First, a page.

March 25, 2013

Do We Need Mobile Communication - For Our Cars?

You know how people leave their windshield wipers sticking up when they park and it's snowing or sleeting? It may look silly but that way the wipers don't get frozen onto the glass, and everything is easier to clear off when you return.

Well, doing that is impossible in my car. The wipers are tucked away under an overhang of the hood. It gives a neater look. On the other hand, you can't make them stick up. I tried to trick it by turning the car key in mid-swipe, hoping to stop the wipers while they're in the upright position. But the system was smarter than the owner: a small processor detects the wipers' position and parks them neatly, quite independently of when you take away nominal power.

I really don't appreciate it when my possessions try to outsmart me.

Don't get me wrong: I like stop/start technology. I like the variable timing technology that regulates the fuel injection for optimum efficiency at any speed. Those are just two examples of features for which you need a processor, that is, a small computer, in your car. In those cases, a computer can do much better than I, and I am happy to relinquish control.

Photo Wikiuser100000

Until it's time for a repair. The illumination of the Check Engine light is a blunt reminder that when you want to ask what's wrong with a contemporary car engine, you need to speak UNIX not physics. I resent that. I like being able to crawl in and touch this and wiggle that and being able (sometimes) to fix the problem myself, on the spot, without much to-do and very little expense.

Instead, I have to pay a garage around $100 just to ask the car what it thinks might be wrong. I don't begrudge my mechanic the income. I just like to tinker: I used to take great pleasure in cleaning and subtly adjusting the spark plugs, back when there were such things as spark plugs.

Apparently, in-car computing can account for up to half the price of the car. Whoa! That's super-expensive processing power. So far, the there are two classes of computers in your car: for driving operation, and for entertainment. (That last bit includes GPS and such, which is not, strictly speaking, necessary for the operation of a car).

The reason that car computing is so expensive is that it all has to comply with near-military specifications. Not that it has to be radiation-hard, but just the temperature swings experienced by a car can mean the death of the semiconductor elements that make up regular consumer-class electronics. Ever tried leaving your cellphone on a hot dashboard? No? There's a reason for that.

An increasing portion of the entertainment computing is connected to the greater worldwide network, which is great if your real life is so devoid of interest that you have to supplement it with incessant input from the cloud.

But now apparently the automotive part of the computing is about to plug into that same cloud as well. This puts a whole new spin on the concept "mobile communication". Why is this necessary? So you car can engage in some online gaming with its buddies while you're at work? It could become the suburban version of Marvin, the depressed robot from the Hitchhiker's Guide to the Galaxy. Imagine what it would say (in a deeply morose voice): "Here I am, brain the size of a planet, and they use me for going to the mall."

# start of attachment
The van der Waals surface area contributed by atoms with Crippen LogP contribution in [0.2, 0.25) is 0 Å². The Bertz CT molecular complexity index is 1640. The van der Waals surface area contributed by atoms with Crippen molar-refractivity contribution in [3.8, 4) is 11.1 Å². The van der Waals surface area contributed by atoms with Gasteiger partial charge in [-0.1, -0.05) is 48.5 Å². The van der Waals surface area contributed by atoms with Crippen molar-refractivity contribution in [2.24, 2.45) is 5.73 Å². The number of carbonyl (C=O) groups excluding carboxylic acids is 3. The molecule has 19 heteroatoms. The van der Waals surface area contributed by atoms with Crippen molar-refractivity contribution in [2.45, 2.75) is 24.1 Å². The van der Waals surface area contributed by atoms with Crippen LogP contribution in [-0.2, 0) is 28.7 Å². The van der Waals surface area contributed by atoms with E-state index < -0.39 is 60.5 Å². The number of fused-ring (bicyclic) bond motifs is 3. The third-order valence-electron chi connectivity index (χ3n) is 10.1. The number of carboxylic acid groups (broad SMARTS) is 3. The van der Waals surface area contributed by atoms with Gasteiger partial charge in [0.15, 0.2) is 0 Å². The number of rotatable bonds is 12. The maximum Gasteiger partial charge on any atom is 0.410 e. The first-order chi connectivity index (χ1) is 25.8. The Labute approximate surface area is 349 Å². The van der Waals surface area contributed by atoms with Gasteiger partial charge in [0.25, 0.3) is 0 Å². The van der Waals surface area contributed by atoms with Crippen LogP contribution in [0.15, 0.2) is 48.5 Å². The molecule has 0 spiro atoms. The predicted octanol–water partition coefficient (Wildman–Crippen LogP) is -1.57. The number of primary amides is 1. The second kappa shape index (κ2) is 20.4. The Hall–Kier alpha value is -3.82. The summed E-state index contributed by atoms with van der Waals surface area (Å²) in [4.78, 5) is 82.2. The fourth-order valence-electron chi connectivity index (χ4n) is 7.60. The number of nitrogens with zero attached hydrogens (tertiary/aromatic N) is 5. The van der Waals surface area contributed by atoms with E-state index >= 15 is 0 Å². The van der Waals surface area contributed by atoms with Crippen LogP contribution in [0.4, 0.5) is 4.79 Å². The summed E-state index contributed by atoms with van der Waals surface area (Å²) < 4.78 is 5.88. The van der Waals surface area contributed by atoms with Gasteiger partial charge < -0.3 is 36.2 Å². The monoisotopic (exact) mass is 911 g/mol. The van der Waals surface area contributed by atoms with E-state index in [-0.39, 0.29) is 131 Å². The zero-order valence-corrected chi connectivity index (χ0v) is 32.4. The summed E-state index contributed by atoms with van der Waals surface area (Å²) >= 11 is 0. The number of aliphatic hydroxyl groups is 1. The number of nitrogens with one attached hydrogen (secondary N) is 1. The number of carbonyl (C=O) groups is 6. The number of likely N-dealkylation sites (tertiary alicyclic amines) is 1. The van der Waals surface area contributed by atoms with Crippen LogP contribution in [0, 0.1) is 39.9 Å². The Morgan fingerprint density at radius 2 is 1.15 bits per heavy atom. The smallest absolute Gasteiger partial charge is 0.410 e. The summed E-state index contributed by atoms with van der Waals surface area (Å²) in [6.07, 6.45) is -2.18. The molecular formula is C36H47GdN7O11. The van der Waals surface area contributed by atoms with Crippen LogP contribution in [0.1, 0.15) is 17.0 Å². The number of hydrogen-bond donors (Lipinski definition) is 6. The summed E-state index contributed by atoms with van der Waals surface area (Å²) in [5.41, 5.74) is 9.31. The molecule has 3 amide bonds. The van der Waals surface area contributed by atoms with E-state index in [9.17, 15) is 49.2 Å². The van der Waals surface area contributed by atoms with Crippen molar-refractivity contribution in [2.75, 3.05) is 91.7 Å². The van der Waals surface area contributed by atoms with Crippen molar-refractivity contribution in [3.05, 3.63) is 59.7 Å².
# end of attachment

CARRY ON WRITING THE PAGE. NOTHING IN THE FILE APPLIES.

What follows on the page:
And of course, if you can reach out into the cloud, the cloud can reach in.

Already, carmakers are steeling themselves for cyber attacks on cars. Wow. So now, a saboteur doesn't disable the brakes by cutting the brake cable, but by cutting the optic fiber cable that connects the "brake" pedal to the processor that tells the subprocessor to direct the actuators to move the brake pads onto the disc. The hand brake will soon be a finger brake: you push a button to engage it.

I find it unsettling. While the car is in motion, a driver should not be distracted, nor should her car. Let the mechanics hook up that special-configuration ethernet cable at the garage to query the vehicle's systems. I would strongly prefer that no-one be able to talk to my car while it's busy carrying me down the road; I want no WiFi for it.



  1. I had no idea the cost of all the electronics was that high, but then I had forgotten about the cost of the environmental hardening, which has to exceed the fairly demanding -5C to 55C range we have to design to in telecom. And automotive electronics don't get to use fan trays for cooling.

    And I'm also reminded of the Toyota accelerator debacle of a few years back. I don't think it was ever fully resolved, but I'd still rather have a mechanical linkage there than a bunch of software routines...


    1. Probably the "half the price of the car" cost of electronics applies only to the latest high-end luxury segment. But yes, all cars are moving that way. Call me old fashioned, but that drive-by-wire feeling makes me uncomfortable.


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